• Both sides of the bulkhead are laminated with the top 18 in of each side getting extra reinforcement.
  • Full area of bulkhead = 265358 mm^2 = 411 in^2 = .317 yd^2 times two = .634yds^2
  • Extra reinforcement area = 192756 mm^2 = 298 in^2 = .23 yd^2 times two = .46 yds^2
  • Total cloth weight without resin is = (.46 + .634) yd^2 * 8.9 oz/yd^2 = 9.74 oz
Calculation of the foam weight
  • The Divinycell H80 foam has a weight of 5.0 lbs/ft3.
  • The bulkhead has an area of 2.85 ft^2
  • and has a volume of 2.85 ft^2 * .03125ft = .089 ft^3
  • and a weight of .44 lb * 16 oz/lb = 7.125 oz
  • This compares to an actual weight measurement of the foam at 6.5 oz taken before laminating.
  • I will take the average between the two at 6.81 oz +- 9%.
  • The final part after laminating was weighed at 25.3 oz.
  • Subtracting out the foam and the cloth gives 25.3 - 9.74 - 6.81 = 8.75 oz for the weight of the resin in the vacuum formed panel.
  • This gives a resin to glass ratio of 8.75 oz/ 9.53 oz = .92

Now consider the centre bulkhead.
  • Full area of bulkhead = 230009 mm^2 = 356 in^2 = .27 yd^2 times two = .54 yds^2
  • Total cloth weight without resin is = .54 yd^2 * 8.9 oz/yd^2 = 4.8 oz
  • Volume of foam 2.4 ft^2 * .03125 ft = .075 Ft^3
  • foam weight = 5 lb/ft^3 * .075Ft^3 = .375 lbs = 6 oz.
  • The final part after laminating was weighed at 14.05 oz.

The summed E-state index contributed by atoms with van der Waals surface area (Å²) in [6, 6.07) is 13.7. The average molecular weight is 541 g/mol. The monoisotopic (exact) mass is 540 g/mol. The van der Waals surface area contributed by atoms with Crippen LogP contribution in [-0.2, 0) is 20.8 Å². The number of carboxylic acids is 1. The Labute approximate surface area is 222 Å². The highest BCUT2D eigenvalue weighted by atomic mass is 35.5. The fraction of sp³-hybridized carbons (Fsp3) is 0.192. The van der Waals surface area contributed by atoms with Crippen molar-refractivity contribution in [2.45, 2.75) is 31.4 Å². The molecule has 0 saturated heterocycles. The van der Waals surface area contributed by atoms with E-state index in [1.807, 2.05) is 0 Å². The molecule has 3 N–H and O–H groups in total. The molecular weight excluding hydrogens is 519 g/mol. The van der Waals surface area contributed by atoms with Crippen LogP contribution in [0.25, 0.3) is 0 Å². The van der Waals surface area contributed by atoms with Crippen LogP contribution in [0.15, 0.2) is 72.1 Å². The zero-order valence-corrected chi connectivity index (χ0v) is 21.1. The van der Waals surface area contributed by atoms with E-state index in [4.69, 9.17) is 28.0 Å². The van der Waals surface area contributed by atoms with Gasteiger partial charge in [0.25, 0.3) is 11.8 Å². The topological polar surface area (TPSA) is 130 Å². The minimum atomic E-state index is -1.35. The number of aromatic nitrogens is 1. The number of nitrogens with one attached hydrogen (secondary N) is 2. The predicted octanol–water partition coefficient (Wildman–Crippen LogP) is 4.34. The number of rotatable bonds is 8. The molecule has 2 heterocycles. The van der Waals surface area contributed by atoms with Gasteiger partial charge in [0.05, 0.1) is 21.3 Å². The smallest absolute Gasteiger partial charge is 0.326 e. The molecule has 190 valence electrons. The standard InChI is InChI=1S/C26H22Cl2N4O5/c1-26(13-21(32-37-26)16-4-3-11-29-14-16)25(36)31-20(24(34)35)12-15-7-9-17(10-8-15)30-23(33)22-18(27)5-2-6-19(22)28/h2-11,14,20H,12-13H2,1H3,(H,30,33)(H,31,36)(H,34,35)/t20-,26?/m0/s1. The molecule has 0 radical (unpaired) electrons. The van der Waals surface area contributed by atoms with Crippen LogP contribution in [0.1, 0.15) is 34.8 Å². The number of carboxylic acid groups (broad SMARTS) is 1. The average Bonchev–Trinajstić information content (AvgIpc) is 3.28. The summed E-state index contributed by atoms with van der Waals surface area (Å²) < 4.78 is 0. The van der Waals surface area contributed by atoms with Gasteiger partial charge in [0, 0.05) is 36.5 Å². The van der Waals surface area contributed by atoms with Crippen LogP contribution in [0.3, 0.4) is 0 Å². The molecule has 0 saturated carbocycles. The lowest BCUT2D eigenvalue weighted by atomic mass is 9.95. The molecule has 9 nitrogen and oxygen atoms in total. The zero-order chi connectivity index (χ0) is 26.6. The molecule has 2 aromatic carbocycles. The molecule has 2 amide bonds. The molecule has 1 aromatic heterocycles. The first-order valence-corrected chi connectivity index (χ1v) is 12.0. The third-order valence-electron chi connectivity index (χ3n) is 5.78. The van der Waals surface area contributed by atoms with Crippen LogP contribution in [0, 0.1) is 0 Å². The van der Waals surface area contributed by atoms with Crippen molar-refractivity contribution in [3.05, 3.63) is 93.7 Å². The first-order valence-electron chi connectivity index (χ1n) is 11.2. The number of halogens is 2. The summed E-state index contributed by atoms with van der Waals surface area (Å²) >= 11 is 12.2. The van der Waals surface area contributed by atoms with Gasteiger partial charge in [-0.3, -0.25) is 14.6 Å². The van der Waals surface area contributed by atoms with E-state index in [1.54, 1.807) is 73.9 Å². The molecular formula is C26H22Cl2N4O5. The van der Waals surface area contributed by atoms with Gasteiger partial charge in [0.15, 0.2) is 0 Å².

Subtracting out the foam and the cloth gives 14.05 - 6 - 4.8 = 3.25oz for the weight of the resin in the vacuum formed panel.
  • This gives a resin to glass ratio of 3.25 oz/ 4.7 oz = .69
So with ratios in the range from 70-90%, it does not look like I have achieved the theoretical optimum. However, I do suspect that the ratios appear high due to epoxy resin filling the perforation holes that are required in the foam. I do not want to remove any more resin.

Sunday, January 14, 2007

Laminating the second float bulkheads

It became a little cold to start the float hull lamination outside in the garage, so I have moved the work to the basement where I have set up the small vacuum bagging table to laminate the float bulkheads.

Laminating indoors you say, well, the Aeropoxy epoxy resin has almost no smell. The hardener has a bit of an odour, but after the resin is mixed there is very little to offend. The family has not complained at all. I just make sure I have lots of disposable vinyl gloves on hand. Home Depot sells them in packs of 100. They seem to stand up to the epoxy very well.

Quoting from the product bulletin

These products can be considered low toxicity materials that have minimum hazard potential when used properly and in a clean and responsible manner. PR2032 does not contain any hazardous diluents or extenders. Hardeners PH3660, PH3665 and PH3630 do not contain methylene dianiline ( MDA), or other potentially harmful aniline derivatives.